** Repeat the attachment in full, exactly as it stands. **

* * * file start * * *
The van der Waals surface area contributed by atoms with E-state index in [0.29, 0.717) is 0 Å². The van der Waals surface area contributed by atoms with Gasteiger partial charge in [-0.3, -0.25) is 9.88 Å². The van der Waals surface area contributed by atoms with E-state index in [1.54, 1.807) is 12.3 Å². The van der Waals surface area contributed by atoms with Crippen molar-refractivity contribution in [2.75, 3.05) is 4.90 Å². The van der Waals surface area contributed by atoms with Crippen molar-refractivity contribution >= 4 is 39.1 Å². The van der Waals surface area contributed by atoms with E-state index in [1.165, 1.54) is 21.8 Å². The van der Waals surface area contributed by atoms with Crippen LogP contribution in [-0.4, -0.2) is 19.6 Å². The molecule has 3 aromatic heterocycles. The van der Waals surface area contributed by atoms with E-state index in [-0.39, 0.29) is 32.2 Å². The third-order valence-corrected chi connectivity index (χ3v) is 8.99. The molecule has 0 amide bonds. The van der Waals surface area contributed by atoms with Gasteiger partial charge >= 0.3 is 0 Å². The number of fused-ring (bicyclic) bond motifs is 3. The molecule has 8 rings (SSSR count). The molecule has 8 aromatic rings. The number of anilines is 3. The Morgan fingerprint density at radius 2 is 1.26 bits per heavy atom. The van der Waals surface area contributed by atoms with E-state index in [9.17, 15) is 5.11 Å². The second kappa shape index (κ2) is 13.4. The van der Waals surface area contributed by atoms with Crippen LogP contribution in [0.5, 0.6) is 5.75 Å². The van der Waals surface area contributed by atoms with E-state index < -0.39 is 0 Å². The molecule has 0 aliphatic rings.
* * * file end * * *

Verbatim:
The van der Waals surface area contributed by atoms with E-state index in [0.29, 0.717) is 0 Å². The van der Waals surface area contributed by atoms with Gasteiger partial charge in [-0.3, -0.25) is 9.88 Å². The van der Waals surface area contributed by atoms with E-state index in [1.54, 1.807) is 12.3 Å². The van der Waals surface area contributed by atoms with Crippen molar-refractivity contribution in [2.75, 3.05) is 4.90 Å². The van der Waals surface area contributed by atoms with Crippen molar-refractivity contribution >= 4 is 39.1 Å². The van der Waals surface area contributed by atoms with E-state index in [1.165, 1.54) is 21.8 Å². The van der Waals surface area contributed by atoms with Crippen LogP contribution in [-0.4, -0.2) is 19.6 Å². The molecule has 3 aromatic heterocycles. The van der Waals surface area contributed by atoms with E-state index in [-0.39, 0.29) is 32.2 Å². The third-order valence-corrected chi connectivity index (χ3v) is 8.99. The molecule has 0 amide bonds. The van der Waals surface area contributed by atoms with Gasteiger partial charge >= 0.3 is 0 Å². The number of fused-ring (bicyclic) bond motifs is 3. The molecule has 8 rings (SSSR count). The molecule has 8 aromatic rings. The number of anilines is 3. The Morgan fingerprint density at radius 2 is 1.26 bits per heavy atom. The van der Waals surface area contributed by atoms with E-state index in [9.17, 15) is 5.11 Å². The second kappa shape index (κ2) is 13.4. The van der Waals surface area contributed by atoms with Crippen LogP contribution in [0.5, 0.6) is 5.75 Å². The van der Waals surface area contributed by atoms with E-state index < -0.39 is 0 Å². The molecule has 0 aliphatic rings.